The biggest change here is the switch from a three- to a two-week build by default, the reasoning behind this being that it's harder to get into too much overtraining trouble using this format.

But having revealed my new approach, the first thing to note is that I'm now even less wedded to the specifics of the plan than ever; from this point on I'm going to be using my training status (form and fatigue) to determine my actions. I'll of course still plan ahead, based around upcoming events, but I won't stick rigidly to the plan if it's not working for me. Build weeks can be added, removed and modified as necessary. Individual workouts can be cancelled, replaced or abandoned. I think this general structure should work well.

Recovery weeks are flexible regarding volume (although they only ever have one non-easy day), and I've moved to a 'recovery on demand' approach; by now, I should have more than enough experience to know when I need a break. 2-, 3- or even 4-week builds are all viable; I'll decide on which is appropriate at the time and reserve the right to change my mind. This is pretty obvious, really. It's a shame that it took me so long to figure it out.

Overall, I think I now have a much better-balanced approach. The old favourite Sprint Repeats workout still features heavily. Endurance remains central, but mostly in the form of frequent 2-3 hour base rides rather than lots of 4-6 hour endurance work. Strength and plyometric training come back to the fore. Leg Speed has returned.

Speaking of which, I've noticed from going over my rides from the last few months and comparing my recent experiences with those of last Summer several factors involving cadence that I think reveal chronic fatigue: when I was tired my average cadence was a lot lower than normal, partly due to a lower self-selected pedalling rate, and partly due to frequent coasting; another thing was that the greater my fatigue, the harder it was for me to get through the high cadence blocks on a Leg Speed ride. I started the summer doing 2 x 10 minutes between 130-140 rpm, but this steadily declined over a couple of months; first by reducing the duration to 2 x 5 minutes, then reducing the cadence into the 120s, then reducing the duration even further. Eventually, when even that became too much, I just stopped doing the workouts altogether.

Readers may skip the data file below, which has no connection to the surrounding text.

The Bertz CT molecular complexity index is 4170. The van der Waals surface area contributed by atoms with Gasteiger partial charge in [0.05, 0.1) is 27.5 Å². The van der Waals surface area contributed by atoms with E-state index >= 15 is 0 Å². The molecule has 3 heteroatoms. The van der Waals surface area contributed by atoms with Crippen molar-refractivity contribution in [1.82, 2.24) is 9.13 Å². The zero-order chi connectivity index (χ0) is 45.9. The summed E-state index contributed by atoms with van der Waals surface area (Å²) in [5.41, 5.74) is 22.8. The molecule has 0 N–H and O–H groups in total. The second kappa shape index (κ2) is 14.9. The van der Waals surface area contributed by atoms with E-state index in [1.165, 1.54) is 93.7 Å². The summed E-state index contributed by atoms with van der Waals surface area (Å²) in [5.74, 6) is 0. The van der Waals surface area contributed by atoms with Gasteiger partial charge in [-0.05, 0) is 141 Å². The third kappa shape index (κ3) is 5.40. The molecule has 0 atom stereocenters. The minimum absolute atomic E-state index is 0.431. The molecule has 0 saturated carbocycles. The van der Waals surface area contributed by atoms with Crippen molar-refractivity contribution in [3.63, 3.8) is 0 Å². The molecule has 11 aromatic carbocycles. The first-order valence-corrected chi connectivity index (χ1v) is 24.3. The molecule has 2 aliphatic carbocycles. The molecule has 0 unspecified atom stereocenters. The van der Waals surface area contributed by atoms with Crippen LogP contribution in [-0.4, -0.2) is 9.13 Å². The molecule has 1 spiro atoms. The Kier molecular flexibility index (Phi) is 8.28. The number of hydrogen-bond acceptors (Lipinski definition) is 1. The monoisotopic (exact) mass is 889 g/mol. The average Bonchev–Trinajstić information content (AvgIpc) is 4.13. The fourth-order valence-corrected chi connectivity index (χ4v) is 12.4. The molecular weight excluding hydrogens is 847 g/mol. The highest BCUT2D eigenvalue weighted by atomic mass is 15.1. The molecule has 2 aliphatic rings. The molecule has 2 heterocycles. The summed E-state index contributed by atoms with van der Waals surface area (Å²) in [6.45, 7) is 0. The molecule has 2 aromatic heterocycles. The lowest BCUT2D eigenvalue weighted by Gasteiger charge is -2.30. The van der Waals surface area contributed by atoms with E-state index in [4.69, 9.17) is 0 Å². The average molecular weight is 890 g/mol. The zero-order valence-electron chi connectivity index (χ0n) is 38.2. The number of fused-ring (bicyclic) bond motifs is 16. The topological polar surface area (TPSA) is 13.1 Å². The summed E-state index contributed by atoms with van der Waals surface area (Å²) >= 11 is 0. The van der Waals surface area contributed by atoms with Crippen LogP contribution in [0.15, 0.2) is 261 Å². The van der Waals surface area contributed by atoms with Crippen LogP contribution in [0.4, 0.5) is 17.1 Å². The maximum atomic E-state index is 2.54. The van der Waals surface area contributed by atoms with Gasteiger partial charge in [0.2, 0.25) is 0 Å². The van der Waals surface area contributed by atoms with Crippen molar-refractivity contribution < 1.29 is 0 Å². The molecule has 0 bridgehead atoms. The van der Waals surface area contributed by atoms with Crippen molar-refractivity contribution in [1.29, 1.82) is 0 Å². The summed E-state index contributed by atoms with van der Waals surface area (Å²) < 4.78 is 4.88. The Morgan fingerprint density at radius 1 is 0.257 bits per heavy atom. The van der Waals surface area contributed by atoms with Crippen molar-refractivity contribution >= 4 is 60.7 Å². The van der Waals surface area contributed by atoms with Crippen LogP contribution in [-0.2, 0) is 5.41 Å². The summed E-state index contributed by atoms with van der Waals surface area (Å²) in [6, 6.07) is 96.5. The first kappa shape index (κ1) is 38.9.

I feel sure it must have been central nervous system fatigue from chronic overreaching that caused it; another thing to look out for in future. Now that I'm fresh again all those cadence-related issues have disappeared. The leg speed blocks are back, and my endurance cadence is back up to around 90 rpm.

Today I experimented with continuous pedalling on a 2-hour base ride, ending up with 99.96% 'pedalling while moving'. I was actually even pedalling under braking, which obviously I won't make a habit of, but it was a proof of concept so was done in the name of science. The idea is to keep your muscles under constant load to maximize the adaptive response. They certainly add a lot of focus to otherwise easy base/endurance rides, so I'll keep doing it for that reason alone. A lot of old rides have numbers around 90% or even lower, but from now on I'll aim for higher than 95%.

To summarize, there will be far fewer epic rides or epic weeks; I'll instead be focusing on making steady progress, and continuing to tweak my program and adapt on the fly.

I've also decided to do more of what I like. Ultimately, this is all supposed to be fun, so on that basis I've thrown out the threshold and super-threshold intervals rides. I don't enjoy them and I'm not sure they even do all that much for me. Now my intervals are VO2 capacity and above, and most of my other rides are endurance pace. The only medium-intensity riding I do is on the Saturday group rides, which in any case give me plenty.

The Pre-Season starts next week. I can't wait!

As ever, if you want more detail you can follow me on Strava, and you can also see my full Training Plan.

#cycling #training